Is there any offical anounement, or any coverage of this in the tech blogs?
I'm guessing there's people who bought the new Apple TV on the weight of TV rentals, and now they seem to have been silently dropped.
I'm annoyed as I'm half way through renting a number of series, and am now stumped as to what to do. I'll probbly end up aquiring them elsewhere. I asume this is all down to the networks failing to co-operate, so their loss.
Nothing offical that I can find, but they have updated thier AppleTV page:
À la carte TV shows.
With Apple TV, anytime is prime time. That’s because you can buy your favorite TV shows on the spot, uninterrupted. Buy a TV show for $1.99 or in HD for $2.99. When you buy an episode on Apple TV, you can download it again later to your iPad, iPhone, iPod touch, or computer. And it works the other way around. Buy an episode on any of your devices and it automatically shows up in your purchase history, so you can watch it on Apple TV. You can watch a show the day after it airs, or camp out on your couch and catch up on past seasons with a marathon of back-to-back episodes.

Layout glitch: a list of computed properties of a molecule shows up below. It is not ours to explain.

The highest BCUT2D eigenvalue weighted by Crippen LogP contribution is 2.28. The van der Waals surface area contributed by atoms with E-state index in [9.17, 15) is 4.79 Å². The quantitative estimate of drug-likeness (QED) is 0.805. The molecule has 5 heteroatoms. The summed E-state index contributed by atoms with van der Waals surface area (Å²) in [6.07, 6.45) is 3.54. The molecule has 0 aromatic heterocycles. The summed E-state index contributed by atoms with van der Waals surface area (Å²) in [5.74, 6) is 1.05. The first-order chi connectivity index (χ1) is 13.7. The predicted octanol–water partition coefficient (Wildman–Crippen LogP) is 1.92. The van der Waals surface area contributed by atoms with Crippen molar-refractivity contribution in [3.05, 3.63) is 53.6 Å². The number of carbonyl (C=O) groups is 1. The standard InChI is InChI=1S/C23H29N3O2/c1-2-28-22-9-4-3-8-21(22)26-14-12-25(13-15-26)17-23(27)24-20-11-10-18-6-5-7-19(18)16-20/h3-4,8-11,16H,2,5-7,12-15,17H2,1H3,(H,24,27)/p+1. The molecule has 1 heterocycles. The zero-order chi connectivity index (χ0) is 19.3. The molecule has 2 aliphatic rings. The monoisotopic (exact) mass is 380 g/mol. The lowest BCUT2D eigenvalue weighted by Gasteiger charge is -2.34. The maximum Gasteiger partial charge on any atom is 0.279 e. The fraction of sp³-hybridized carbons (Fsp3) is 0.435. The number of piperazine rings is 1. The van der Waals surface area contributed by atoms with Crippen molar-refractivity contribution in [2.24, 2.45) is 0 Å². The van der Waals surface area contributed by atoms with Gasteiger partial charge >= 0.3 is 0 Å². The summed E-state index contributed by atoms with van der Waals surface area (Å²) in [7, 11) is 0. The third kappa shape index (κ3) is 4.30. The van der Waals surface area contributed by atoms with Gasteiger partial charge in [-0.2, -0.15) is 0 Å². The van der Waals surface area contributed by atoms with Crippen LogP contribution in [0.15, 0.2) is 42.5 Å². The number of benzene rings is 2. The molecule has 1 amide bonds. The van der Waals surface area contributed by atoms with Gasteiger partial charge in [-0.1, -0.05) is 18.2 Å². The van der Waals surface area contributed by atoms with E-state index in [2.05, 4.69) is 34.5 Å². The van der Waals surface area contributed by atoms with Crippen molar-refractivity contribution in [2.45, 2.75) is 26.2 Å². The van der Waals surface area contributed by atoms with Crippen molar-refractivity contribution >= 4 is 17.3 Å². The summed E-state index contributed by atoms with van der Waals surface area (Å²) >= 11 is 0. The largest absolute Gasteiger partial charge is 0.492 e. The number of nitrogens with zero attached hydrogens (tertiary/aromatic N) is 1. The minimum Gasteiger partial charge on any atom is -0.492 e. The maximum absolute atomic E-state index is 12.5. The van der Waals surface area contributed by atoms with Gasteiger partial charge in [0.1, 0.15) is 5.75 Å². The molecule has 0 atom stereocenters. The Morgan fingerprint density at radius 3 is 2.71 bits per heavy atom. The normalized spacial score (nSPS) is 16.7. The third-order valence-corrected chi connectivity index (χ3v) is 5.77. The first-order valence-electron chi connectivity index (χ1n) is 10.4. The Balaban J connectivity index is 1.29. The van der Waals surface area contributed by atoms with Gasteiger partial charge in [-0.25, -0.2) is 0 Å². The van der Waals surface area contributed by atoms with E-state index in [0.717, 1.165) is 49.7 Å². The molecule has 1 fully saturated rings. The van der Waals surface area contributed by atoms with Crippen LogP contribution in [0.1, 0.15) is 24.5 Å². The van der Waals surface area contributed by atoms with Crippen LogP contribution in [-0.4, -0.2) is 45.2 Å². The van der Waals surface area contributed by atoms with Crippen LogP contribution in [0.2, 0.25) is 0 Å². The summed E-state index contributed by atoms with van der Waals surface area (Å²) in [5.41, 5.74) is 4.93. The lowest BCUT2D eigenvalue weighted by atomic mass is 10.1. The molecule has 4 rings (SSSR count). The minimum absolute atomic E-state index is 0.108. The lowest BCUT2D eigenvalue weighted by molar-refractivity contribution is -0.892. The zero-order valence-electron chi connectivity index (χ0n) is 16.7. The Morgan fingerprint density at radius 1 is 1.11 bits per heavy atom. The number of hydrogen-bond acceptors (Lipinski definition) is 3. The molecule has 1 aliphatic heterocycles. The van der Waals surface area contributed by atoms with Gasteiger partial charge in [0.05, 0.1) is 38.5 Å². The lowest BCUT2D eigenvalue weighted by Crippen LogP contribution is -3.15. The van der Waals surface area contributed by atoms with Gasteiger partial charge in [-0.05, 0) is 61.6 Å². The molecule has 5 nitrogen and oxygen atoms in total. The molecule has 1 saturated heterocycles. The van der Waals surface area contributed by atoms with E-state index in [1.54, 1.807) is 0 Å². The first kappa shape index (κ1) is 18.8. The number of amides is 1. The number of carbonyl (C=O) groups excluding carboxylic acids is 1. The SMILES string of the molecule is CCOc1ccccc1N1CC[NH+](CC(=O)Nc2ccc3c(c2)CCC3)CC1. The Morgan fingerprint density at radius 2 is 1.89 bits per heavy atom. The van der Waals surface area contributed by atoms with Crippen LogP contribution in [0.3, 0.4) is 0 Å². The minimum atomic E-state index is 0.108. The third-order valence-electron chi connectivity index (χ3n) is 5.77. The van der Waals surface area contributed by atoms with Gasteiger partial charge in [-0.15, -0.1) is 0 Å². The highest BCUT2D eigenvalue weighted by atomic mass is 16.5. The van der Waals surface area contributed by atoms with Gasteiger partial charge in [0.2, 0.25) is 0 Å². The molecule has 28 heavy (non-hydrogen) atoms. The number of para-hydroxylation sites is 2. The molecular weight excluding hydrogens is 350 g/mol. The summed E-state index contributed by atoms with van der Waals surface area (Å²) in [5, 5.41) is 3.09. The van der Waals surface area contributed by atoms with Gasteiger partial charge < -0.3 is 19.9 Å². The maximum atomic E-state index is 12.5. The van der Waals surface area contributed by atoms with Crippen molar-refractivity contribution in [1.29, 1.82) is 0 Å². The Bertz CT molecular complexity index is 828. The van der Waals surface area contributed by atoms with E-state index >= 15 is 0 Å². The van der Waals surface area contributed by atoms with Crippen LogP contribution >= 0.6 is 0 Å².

Apple TV. Your personal TV-watching assistant.
Say it’s midseason and you can’t make it home in time to watch this week’s episode of your favorite show. Apple TV keeps track of your favorite shows so the next time you turn on your TV, you can quickly see which season you’re watching and which episodes are new. Select shows with a few clicks of the included remote. And if your viewing list gets a bit long, Apple TV lets you rearrange it any way you want by clicking and reordering shows using the remote.
Was told yesterday by the Apple iTunesStore Support that the shoe I asked about was not available for rent anymore. When I asked them back, what show they could name that I CAN rent I did not get an answer. That's truly poor customer care ... and I can't belive they will now force you to BUY the show. I was so excited when I was able to buy stuff on my ATV2 - but if I would have known that this will kill the rentals I would have strongly opposed that. Darned.
Here is the original reply of the AppleSupport:
Greetings from Apple iTunes Store Customer Support! I am XXXX.
I understand that you would like to know if TV rentals are no longer available in iTunes Store. I will surely help you.